How to Make Organic Fertilizers for a Happy Garden
The organic gardening trend has blossomed in recent years but if you’ve had a quick look at the cost of some of the natural gardening supplies, you’ll see how expensive they are.
One simple way to cut costs but still get the benefits of organic goods is to make your own organic fertilizers and put them to use in the garden.
Can you make your own organic fertilizer?
There are lots of organic products around the home that would perform well in a homemade fertilizer, including fruit and vegetable scraps, manure, grass clippings, and coffee grounds. Knowing which ingredients work best and how to use them as fertilizer is important for getting it right though.
Before you splurge on a bag of expensive organic fertilizer, consider the possibility of making one at home for yourself.
If you want to learn how to make organic fertilizers that are good for your garden and wallet, read on for some tips to make it easy.
Are Organic Fertilizers Better?
There’s a lot of ongoing debate between organic and inorganic fertilizers as to which is better, and the truth is there’s no clear winner.
The gardener should decide whether organic is best by looking at what they’re growing, the needs of their plants, and what they prefer in terms of impact on the environment and their wallets.
There are loads of benefits to choosing organic fertilizers though, which is why they’ve gained so much traction in recent years.
If you’re on the fence about going organic and want advantages a homemade natural fertilizer has, check these out:
- Improving soil structure: Unlike other fertilizers that just focus on the plants, organic fertilizer is especially helpful for improving the soil structure underneath. With healthy soil, you’ll see better growth rates and happier plants, so it makes sense to focus on this.
- Slow releasing: The benefits of using a slow-releasing fertilizer are that it lasts for longer and the impact will be felt more gradually. Although organic products have a reputation for not being as effective sooner, this long-term approach can be just what your garden needs.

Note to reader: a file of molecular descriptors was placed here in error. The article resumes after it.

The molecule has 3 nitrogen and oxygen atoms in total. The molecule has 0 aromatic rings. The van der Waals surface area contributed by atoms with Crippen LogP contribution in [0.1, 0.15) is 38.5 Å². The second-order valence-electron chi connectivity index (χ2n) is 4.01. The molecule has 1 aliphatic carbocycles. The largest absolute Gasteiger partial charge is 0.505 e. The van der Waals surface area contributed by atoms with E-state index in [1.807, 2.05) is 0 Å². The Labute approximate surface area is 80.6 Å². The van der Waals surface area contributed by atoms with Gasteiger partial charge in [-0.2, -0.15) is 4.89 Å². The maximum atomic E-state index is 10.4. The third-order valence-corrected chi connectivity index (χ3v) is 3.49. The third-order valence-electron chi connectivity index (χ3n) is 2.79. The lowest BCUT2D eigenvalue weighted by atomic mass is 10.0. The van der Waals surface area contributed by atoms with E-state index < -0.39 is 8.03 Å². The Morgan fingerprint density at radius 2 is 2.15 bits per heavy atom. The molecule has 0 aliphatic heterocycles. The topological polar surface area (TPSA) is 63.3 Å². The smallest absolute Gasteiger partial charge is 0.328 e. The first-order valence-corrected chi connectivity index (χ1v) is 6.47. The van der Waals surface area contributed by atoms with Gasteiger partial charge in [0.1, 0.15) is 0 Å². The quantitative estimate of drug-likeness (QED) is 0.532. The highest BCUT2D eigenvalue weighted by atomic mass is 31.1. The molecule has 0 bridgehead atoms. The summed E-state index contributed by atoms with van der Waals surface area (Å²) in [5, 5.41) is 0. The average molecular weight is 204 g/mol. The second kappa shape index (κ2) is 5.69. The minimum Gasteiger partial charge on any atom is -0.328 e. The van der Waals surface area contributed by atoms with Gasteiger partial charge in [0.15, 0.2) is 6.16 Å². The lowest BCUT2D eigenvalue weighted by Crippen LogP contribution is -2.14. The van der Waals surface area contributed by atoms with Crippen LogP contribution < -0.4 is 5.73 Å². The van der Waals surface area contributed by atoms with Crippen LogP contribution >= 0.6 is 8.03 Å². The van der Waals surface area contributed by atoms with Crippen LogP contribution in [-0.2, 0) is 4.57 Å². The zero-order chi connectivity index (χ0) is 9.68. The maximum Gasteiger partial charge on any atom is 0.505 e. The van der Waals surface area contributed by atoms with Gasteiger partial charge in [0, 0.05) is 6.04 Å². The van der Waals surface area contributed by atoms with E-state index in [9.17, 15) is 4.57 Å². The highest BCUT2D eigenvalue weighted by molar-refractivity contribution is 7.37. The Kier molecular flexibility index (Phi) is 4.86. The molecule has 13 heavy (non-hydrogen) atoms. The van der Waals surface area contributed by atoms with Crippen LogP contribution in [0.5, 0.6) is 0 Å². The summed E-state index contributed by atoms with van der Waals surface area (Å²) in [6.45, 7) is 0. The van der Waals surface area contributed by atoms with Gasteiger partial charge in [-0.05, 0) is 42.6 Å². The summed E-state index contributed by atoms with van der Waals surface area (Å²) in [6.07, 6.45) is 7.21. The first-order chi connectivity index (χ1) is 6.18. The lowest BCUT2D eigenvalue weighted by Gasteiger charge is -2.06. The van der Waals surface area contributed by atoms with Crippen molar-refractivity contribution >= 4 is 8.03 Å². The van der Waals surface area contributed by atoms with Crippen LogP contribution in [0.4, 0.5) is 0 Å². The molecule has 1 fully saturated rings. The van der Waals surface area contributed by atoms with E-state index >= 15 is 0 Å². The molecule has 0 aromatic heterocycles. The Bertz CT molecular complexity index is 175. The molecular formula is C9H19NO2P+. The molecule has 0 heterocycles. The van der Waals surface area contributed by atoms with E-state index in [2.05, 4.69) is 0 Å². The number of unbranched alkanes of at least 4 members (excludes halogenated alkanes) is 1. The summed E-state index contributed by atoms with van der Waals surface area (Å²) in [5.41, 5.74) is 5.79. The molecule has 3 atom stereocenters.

- Good for the planet: The environmental benefits of using homemade organic fertilizers are plenty. Because you’re not purchasing anything from the store it makes no negative impact and you’re saving things that would have ended up in waste by turning them into plant food.
- Pet and family-friendly: There’s no need to worry about your kids playing on a lawn with chemical fertilizers on it or your pets accidentally eating something in the garden that’s been sprayed with poison. It’s a guilt-free way to fertilizer the garden when you use only organic products.
- They’re free: The biggest benefit of homemade natural fertilizers is that they don’t cost a cent. When you compare that to some of the costly options on the market, it’s an obvious win for your pocket.
Can You Make Your Own Fertilizer?
Making a homemade fertilizer is entirely possible and it can do wonders for your garden.
However, it’s not as simple as just throwing a bunch of ingredients together and hoping that it’ll work, as there’s a bit more thought that goes into it.
Before making a fertilizer, it’s best to do a soil test of the area you plan on treating, so you can get an idea of what nutrients it’s missing.
As with a store-bought fertilizer, you’ll want elements of nitrogen, phosphorous, and potassium, as well as other vital elements like calcium and magnesium.
Another important thing to note with organic fertilizers is that if you want it to be classed as 100% organic, all of the ingredients must be organic as well.
This means grass clippings free from pesticides and herbicides, organic coffee beans, organically grown vegetables, and organic eggshells, just to name a few.
The Best Ingredients for Homemade Organic Fertilizer
The good news is, organic fertilizer is easy to make, with many household and garden items that you might not realize.
If you have any of these laying around, and they’re classified as organic, you can consider adding them to your homemade fertilizer:
- Vegetable and fruit scraps: Any fruit or vegetable scraps you use in your kitchen are ideal for fertilizer.